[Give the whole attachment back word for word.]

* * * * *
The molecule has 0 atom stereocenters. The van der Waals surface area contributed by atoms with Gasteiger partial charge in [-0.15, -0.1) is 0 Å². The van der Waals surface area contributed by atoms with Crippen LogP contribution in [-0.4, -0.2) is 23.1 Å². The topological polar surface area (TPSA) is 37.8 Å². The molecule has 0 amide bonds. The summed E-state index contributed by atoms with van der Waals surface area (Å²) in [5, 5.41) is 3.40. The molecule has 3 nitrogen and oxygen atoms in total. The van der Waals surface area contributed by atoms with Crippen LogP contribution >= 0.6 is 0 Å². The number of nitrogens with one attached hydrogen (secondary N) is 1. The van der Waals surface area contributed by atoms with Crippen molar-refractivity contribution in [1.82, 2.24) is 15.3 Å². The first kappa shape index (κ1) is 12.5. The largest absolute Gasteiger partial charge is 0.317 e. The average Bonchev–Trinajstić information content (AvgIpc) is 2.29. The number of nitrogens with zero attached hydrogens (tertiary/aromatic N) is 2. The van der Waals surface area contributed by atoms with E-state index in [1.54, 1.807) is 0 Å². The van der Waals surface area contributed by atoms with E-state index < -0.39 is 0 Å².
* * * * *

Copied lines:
The molecule has 0 atom stereocenters. The van der Waals surface area contributed by atoms with Gasteiger partial charge in [-0.15, -0.1) is 0 Å². The van der Waals surface area contributed by atoms with Crippen LogP contribution in [-0.4, -0.2) is 23.1 Å². The topological polar surface area (TPSA) is 37.8 Å². The molecule has 0 amide bonds. The summed E-state index contributed by atoms with van der Waals surface area (Å²) in [5, 5.41) is 3.40. The molecule has 3 nitrogen and oxygen atoms in total. The van der Waals surface area contributed by atoms with Crippen LogP contribution >= 0.6 is 0 Å². The number of nitrogens with one attached hydrogen (secondary N) is 1. The van der Waals surface area contributed by atoms with Crippen molar-refractivity contribution in [1.82, 2.24) is 15.3 Å². The first kappa shape index (κ1) is 12.5. The largest absolute Gasteiger partial charge is 0.317 e. The average Bonchev–Trinajstić information content (AvgIpc) is 2.29. The number of nitrogens with zero attached hydrogens (tertiary/aromatic N) is 2. The van der Waals surface area contributed by atoms with E-state index in [1.54, 1.807) is 0 Å². The van der Waals surface area contributed by atoms with E-state index < -0.39 is 0 Å².